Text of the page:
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Discussion on: Unit testing: best practices

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Nested Software • Edited on

I agree with edA-qa on this point. Creating multitudes of mocks just to keep unit tests 'pure' seems like a great deal of effort to create and maintain additional code, and the benefit of doing so seems unclear to me. As edA-qa said, the real code can usually do double-duty as a test object.

There are cases for using mocks, but my opinion is that they should be introduced when depending on the real application logic in a test causes a problem. That can be for performance reasons; possibly to reduce the amount of setup/configuration needed just to run unit tests; perhaps because the real code may not be available when tests run; often mocks are used because time affects the results of the real code - in fact I imagine that things like the current system time and calls to random are some of the most often mocked pieces of logic.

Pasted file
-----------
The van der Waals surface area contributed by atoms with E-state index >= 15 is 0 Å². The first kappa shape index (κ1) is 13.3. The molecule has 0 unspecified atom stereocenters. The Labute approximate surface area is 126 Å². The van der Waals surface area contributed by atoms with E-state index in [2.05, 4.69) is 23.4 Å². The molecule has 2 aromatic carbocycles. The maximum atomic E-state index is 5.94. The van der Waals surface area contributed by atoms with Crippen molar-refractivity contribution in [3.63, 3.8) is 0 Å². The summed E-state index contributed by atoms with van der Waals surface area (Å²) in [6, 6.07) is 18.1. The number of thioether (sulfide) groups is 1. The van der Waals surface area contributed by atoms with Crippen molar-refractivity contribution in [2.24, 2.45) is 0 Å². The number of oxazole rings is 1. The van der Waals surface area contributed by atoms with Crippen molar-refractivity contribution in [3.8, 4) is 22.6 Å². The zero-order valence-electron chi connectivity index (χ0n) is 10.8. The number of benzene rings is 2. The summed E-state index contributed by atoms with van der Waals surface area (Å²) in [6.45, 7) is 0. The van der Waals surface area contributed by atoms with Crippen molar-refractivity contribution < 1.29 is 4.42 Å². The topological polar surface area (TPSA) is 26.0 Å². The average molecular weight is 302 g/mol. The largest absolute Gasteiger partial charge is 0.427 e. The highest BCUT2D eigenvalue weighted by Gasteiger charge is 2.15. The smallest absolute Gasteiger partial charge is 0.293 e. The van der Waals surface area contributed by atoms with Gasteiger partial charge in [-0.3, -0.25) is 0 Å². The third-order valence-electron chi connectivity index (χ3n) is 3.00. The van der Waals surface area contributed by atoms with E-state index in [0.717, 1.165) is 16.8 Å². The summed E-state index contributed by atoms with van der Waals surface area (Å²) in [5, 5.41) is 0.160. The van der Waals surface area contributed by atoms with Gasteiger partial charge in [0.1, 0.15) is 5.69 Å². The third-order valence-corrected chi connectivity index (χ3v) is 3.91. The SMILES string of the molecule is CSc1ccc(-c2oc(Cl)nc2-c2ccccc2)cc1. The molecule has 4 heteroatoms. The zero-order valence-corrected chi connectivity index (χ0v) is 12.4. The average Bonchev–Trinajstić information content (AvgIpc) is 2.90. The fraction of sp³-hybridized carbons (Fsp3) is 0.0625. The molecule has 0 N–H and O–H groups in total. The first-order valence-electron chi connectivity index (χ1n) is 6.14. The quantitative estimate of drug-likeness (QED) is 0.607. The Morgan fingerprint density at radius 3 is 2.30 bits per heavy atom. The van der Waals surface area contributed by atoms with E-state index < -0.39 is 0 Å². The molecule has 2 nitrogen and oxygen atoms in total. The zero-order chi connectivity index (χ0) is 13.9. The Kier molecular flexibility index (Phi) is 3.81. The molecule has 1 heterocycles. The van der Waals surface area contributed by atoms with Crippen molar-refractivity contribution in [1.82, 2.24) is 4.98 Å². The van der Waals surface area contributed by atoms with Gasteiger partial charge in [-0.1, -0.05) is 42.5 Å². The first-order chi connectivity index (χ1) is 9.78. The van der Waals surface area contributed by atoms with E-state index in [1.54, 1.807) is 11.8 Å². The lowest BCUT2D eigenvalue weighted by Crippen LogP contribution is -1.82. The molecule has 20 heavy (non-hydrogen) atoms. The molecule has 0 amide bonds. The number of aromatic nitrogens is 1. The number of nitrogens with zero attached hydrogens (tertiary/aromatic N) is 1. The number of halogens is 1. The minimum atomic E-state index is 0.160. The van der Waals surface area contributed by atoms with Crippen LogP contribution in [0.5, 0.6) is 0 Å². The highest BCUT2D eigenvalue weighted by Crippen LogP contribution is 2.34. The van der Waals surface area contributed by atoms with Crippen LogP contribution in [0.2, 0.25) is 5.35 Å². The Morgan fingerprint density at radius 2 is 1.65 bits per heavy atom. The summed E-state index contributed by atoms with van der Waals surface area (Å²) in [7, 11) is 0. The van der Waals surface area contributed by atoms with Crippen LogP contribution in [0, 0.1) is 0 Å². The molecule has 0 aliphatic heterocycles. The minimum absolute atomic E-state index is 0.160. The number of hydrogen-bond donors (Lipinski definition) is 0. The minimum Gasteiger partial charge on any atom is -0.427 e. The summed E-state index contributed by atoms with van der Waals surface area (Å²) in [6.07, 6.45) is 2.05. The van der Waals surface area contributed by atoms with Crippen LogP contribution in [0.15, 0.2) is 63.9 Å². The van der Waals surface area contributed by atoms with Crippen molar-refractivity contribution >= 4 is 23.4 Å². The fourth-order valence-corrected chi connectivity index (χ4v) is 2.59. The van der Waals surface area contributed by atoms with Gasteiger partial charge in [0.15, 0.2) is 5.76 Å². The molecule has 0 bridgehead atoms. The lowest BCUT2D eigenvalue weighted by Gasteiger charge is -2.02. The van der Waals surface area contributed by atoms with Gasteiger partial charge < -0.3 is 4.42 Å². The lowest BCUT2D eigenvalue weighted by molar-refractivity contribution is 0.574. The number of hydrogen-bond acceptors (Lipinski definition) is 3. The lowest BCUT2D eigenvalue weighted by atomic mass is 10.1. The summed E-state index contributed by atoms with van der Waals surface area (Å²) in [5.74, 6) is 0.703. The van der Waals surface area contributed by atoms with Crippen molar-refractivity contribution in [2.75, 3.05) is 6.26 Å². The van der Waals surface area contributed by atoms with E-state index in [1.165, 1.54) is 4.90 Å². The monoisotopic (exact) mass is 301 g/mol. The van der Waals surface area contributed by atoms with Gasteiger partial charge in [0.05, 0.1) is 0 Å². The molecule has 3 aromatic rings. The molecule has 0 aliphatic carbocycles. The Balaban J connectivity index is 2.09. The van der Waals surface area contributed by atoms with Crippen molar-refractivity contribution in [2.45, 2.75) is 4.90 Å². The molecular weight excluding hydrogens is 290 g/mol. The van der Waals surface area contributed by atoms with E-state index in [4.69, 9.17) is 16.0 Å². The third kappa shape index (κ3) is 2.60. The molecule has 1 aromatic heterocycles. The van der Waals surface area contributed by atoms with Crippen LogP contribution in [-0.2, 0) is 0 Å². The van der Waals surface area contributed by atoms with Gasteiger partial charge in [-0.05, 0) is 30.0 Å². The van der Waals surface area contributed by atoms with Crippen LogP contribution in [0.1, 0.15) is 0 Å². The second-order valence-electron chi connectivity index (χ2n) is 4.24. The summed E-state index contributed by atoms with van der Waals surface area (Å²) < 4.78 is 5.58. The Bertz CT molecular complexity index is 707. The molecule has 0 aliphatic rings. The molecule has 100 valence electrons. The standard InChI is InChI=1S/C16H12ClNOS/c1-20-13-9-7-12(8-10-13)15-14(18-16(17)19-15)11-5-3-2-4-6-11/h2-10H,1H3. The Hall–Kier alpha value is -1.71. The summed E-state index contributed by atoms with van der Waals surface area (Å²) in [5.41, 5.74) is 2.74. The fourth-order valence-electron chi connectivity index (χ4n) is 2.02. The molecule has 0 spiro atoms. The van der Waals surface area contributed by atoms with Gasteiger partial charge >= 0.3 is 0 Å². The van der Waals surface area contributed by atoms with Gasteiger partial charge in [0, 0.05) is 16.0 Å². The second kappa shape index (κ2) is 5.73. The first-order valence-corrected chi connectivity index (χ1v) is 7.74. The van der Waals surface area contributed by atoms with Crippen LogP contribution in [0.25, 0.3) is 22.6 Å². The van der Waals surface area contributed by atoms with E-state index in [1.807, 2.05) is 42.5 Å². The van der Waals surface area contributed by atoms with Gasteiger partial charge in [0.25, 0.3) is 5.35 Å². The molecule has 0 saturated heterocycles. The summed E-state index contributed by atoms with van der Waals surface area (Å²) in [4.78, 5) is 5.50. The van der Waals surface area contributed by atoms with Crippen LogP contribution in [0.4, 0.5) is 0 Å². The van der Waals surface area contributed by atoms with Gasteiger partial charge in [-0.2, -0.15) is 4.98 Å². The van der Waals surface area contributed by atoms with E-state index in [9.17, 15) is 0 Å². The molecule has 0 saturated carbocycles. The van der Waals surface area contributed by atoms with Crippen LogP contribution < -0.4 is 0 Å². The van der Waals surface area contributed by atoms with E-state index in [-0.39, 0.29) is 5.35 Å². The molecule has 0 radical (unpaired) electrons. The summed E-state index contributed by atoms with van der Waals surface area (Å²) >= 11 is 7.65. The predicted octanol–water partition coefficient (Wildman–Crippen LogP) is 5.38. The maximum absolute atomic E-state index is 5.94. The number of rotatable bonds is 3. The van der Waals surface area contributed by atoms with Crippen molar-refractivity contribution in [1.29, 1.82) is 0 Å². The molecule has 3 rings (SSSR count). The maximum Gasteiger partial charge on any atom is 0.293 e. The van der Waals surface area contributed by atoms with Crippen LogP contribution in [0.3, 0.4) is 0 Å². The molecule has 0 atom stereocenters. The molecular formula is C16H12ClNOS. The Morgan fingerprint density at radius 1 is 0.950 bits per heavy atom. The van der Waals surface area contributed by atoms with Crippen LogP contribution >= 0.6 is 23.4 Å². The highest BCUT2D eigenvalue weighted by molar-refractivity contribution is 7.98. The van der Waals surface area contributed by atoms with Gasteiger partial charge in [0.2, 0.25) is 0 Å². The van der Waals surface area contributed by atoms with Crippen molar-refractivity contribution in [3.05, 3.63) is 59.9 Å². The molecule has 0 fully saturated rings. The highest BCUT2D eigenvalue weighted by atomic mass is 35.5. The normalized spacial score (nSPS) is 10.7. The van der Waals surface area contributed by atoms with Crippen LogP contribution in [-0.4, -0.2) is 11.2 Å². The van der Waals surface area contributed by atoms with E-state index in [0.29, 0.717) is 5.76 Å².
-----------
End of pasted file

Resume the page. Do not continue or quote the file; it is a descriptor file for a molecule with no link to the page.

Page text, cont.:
Note: For this comment, by 'mock' I mean any kind of stand-in used for a test that replaces the actual application code. That includes 'mocks', 'stubs', 'fakes'...